Page by Page Books
Read Books Online, for Free

In Association with
Anne of the Island Lucy Maud Montgomery

April's Lady

Page 8 of 8

Table Of Contents: Anne of the Island

Previous Page

Previous Chapter

Next Chapter

More Books

More by this Author

Anne paused by the railing and looked at the worn stone, her pulses thrilling with sudden excitement. The old graveyard, with its over-arching trees and long aisles of shadows, faded from her sight. Instead, she saw the Kingsport Harbor of nearly a century agone. Out of the mist came slowly a great frigate, brilliant with "the meteor flag of England." Behind her was another, with a still, heroic form, wrapped in his own starry flag, lying on the quarter deck -- the gallant Lawrence. Time's finger had turned back his pages, and that was the Shannon sailing triumphant up the bay with the Chesapeake as her prize.

"Come back, Anne Shirley -- come back," laughed Philippa, pulling her arm. "You're a hundred years away from us. Come back."

Anne came back with a sigh; her eyes were shining softly.

"I've always loved that old story," she said, "and although the English won that victory, I think it was because of the brave, defeated commander I love it. This grave seems to bring it so near and make it so real. This poor little middy was only eighteen. He `died of desperate wounds received in gallant action' -- so reads his epitaph. It is such as a soldier might wish for."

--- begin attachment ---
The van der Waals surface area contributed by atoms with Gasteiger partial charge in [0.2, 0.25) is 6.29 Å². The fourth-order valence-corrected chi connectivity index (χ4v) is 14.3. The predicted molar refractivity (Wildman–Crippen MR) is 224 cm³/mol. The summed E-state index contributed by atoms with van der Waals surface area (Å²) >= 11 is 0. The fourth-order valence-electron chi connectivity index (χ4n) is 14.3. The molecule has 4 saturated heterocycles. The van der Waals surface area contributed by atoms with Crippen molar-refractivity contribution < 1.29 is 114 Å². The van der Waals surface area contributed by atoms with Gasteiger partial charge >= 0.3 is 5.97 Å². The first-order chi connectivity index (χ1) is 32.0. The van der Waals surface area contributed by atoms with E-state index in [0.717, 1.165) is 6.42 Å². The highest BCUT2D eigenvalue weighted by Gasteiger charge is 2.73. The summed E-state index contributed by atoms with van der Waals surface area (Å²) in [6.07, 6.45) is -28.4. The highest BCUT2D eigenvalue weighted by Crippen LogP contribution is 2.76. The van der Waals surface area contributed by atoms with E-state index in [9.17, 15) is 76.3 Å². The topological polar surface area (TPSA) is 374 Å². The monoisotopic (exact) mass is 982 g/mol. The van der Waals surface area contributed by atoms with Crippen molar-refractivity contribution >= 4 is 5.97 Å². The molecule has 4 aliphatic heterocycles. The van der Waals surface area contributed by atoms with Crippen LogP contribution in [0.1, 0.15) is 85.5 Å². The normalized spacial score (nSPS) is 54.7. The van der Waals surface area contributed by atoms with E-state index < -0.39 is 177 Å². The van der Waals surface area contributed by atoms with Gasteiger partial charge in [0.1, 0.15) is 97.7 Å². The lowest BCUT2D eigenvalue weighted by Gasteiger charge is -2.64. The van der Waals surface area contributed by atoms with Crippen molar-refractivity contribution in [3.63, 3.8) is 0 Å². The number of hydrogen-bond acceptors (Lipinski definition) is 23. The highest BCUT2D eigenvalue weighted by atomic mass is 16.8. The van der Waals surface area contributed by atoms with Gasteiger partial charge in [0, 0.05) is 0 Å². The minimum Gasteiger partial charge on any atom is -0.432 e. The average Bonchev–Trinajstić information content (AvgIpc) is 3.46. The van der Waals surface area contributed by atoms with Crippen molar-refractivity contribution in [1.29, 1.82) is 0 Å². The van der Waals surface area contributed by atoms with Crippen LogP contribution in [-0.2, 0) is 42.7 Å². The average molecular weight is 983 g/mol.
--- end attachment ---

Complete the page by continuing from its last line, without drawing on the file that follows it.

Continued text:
Before she turned away, Anne unpinned the little cluster of purple pansies she wore and dropped it softly on the grave of the boy who had perished in the great sea-duel.

"Well, what do you think of our new friend?" asked Priscilla, when Phil had left them.

Tired of reading? Add this page to your Bookmarks or Favorites and finish it later.

"I like her. There is something very lovable about her, in spite of all her nonsense. I believe, as she says herself, that she isn't half as silly as she sounds. She's a dear, kissable baby -- and I don't know that she'll ever really grow up."

"I like her, too," said Priscilla, decidedly. "She talks as much about boys as Ruby Gillis does. But it always enrages or sickens me to hear Ruby, whereas I just wanted to laugh good-naturedly at Phil. Now, what is the why of that?"

"There is a difference," said Anne meditatively. "I think it's because Ruby is really so CONSCIOUS of boys. She plays at love and love-making. Besides, you feel, when she is boasting of her beaux that she is doing it to rub it well into you that you haven't half so many. Now, when Phil talks of her beaux it sounds as if she was just speaking of chums. She really looks upon boys as good comrades, and she is pleased when she has dozens of them tagging round, simply because she likes to be popular and to be thought popular. Even Alex and Alonzo -- I'll never be able to think of those two names separately after this -- are to her just two playfellows who want her to play with them all their lives. I'm glad we met her, and I'm glad we went to Old St. John's. I believe I've put forth a tiny soul-root into Kingsport soil this afternoon. I hope so. I hate to feel transplanted."

Page 8 of 8 Previous Page   Next Chapter
Who's On Your Reading List?
Read Classic Books Online for Free at
Page by Page Books.TM
Anne of the Island
Lucy Maud Montgomery

Home | More Books | About Us | Copyright 2004